LOUISVILLE, Ky. — Kentucky’s largest school district has approved a measure requiring masks for everyone entering their buildings this year.
The Jefferson County School Board voted unanimously for universal masking – meaning if you are vaccinated or not, you will be required to wear a mask if you visit any of their facilities.
"Without a doubt, number one priority is to ensure that we keep our students and staff in school every day this year,” Pollio said.
Universal masking policies have drawn heat from parents and opposing school groups.
“Let Them Learn in JCPS” issued a statement after Pollio’s announcement saying in part, "Masks should not be viewed as a quid pro quo for a return to full-time, in-person education. Access to education is a taxpayer-funded right. The ability to breathe freely is an inherent right. We believe that students deserve for their rights to be respected.”
For Pollio, masks are the second line of defense to vaccination.
"When people ask me ‘what is the incentive for vaccinating,’ well vaccinating and masking keep someone usually from having to quarantine,” he said.
Pollio said masks reduce the chance of mass quarantine, the biggest threat to in-person learning days. He plans to align his decisions with advice from health officials and the Kentucky Department of Education, meaning nothing is set in stone.
"This decision is not a 2021-2022 entire year decision. This could change at several points during the school year,” he said.
As for testing and contact tracing, Pollio said the district will provide free testing through the state's new school program. They'll continue other measures, but Pollio said he knows those will be a challenge.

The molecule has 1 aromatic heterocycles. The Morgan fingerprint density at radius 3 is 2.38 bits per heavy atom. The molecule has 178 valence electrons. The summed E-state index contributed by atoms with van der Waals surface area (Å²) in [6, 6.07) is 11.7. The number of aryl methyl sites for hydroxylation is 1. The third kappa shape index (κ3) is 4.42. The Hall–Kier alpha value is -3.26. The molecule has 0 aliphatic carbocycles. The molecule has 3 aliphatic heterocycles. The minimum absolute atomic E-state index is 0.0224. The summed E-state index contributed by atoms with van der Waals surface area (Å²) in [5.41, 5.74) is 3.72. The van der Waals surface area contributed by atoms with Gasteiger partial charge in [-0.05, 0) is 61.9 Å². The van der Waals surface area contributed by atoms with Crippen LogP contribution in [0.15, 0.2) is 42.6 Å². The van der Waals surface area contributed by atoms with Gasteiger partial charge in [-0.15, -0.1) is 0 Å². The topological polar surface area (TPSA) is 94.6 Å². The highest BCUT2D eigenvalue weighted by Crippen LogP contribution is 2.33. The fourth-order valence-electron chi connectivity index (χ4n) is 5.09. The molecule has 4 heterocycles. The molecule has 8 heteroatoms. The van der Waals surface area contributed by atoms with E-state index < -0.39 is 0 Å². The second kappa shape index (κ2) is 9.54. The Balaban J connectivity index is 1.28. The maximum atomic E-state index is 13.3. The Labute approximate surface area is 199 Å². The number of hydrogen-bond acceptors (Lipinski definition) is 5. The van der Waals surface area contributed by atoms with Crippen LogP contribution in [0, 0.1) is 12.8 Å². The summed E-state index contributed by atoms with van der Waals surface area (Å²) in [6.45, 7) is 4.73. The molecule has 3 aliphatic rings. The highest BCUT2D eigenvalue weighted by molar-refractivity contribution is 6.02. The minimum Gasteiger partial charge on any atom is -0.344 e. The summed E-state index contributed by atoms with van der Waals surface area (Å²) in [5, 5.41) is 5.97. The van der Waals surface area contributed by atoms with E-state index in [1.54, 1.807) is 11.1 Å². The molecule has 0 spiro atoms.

"We cannot keep kids six feet apart or even three feet apart at all times, so we're going to do everything that we possibly can to ensure social distancing when we can,” Pollio said.
Three school board members — Corrie Shull, Chris Kolb and James Craig — have already voiced support for the superintendent's thinking.
Another topic discussed Tuesday was virtual learning for elementary students. The board passed a plan that would allow elementary students to enroll in the Pathfinder School of Innovation, which currently only has programming for 6th through 12th grade. However, the Kentucky Department of Education must approve a waiver from the district before the option can be available.
Students enrolled in the virtual school will no longer be enrolled in their original school assignment and the virtual option will need to be renewed each year.
Pollio added it is likely vaccines for kids under 12 will be a real possibility during this school year. He said he is looking forward to the opportunity for those students to get their shots.
You can see the full details of the board's presentation here.